The university says early results have been promising. Bajwa’s team found that nanocrystals doubled the stiffness of one sample and increased the wood’s structural strength by 40%.

 

Manufacturer Developments and New Wood Products

Building products manufacturers are also doing their part. The engineered wood industry has been improving the properties of wood for years, and this movement continues today.

Wood manufacturers say the building industry can expect to see more high-performance products in the future. Take a look at some of the latest developments:

 

High-performance subflooring

Based on feedback from construction pros, Huber Engineered Woods developed and added AdvanTech X-Factor subflooring to its line of high-performance structural systems.

In contrast to traditional OSB or plywood panels, which typically flake, delaminate, or discolor from exposure to daily jobsite stresses, X-Factor includes a built-in protective top layer that increases the moisture-resistance of the original AdvanTech panel. That built-in, fade-resistant, water-shedding layer not only protects the quality and appearance of the panel surface, the company says, but also provides a smooth subfloor surface that’s easy to clean. The 23/32-inch-thick panels are available in 4-by-8-foot panels and can span joist schedules measuring 24 inches on center.

Huber Engineered Woods AdvanTech X-Factor subflooring

 

 

Structural, fire-rated OSB panels

LP Building Solutions’ FlameBlock line of fire-rated sheathing takes a standard OSB panel and adds the manufacturer’s proprietary non-combustible, fiberglass-reinforced Pyrotite treatment. The result is a structural panel with a Class A Flame Spread Rating for 1- and 2-hour fire-rated wall assemblies and roof deck applications. The 1/2-inch-thick panels come in 4-foot widths and 8-, 9-, and 10-foot lengths.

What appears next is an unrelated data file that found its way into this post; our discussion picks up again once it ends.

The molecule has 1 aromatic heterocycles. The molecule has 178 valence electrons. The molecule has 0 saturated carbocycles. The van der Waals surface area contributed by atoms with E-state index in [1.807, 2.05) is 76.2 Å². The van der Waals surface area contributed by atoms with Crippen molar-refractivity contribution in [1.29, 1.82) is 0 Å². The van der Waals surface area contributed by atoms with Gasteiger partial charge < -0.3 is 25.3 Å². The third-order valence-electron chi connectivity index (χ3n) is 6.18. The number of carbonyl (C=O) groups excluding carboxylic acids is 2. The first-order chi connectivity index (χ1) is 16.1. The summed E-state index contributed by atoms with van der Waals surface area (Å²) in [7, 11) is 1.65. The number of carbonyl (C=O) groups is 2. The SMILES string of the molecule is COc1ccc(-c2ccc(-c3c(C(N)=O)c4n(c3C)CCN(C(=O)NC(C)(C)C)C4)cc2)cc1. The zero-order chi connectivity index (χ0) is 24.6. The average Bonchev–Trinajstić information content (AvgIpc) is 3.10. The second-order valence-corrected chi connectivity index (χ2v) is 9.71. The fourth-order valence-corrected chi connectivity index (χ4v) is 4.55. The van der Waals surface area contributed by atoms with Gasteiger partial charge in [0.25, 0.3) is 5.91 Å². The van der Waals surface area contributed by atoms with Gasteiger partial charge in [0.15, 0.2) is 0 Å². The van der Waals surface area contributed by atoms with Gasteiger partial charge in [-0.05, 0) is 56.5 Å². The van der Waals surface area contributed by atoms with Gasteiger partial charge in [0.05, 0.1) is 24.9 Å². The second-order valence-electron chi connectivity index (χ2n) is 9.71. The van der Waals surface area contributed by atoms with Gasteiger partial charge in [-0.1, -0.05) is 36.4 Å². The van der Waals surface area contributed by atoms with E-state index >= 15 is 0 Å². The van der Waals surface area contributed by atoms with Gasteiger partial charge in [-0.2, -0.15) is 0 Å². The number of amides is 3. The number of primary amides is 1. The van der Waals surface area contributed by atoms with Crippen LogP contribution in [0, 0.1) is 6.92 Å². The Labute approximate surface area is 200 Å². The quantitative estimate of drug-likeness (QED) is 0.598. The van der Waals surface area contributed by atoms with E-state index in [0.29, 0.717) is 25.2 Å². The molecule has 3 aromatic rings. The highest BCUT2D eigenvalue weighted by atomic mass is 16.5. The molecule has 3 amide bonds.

LP Building Solutions' FlameBlock

 

 

A replacement for the 2-by-6

The BareNaked Tstud system consists of pieces of dimensional lumber cross-linked with dowels to help eliminate thermal bridging. Once framed, the wall assembly leaves space for blow-in insulation, such as fiberglass, cellulose, mineral wool, or a spray-in open- or closed-cell foam, which helps to create a continuous layer of insulation in the field without exterior foam board. An R19 Tstud product is also available, which includes closed-cell foam insulation pre-applied between the studs.

BareNaked Tstud framing system

 

 

Enhanced OSB for roofing

DryGuard Enhanced OSB Sheathing panels from Georgia-Pacific offer improved moisture resistance from the elements throughout the panel and feature a black edge seal that helps to prevent moisture intrusion at the edges. The panel protects roofs against water-related issues such as thickness and edge swell, the manufacturer says, and also offers enhanced nail-holding ability, stiffness, and strength.

Georgia-Pacific DryGuard Enhanced OSB panels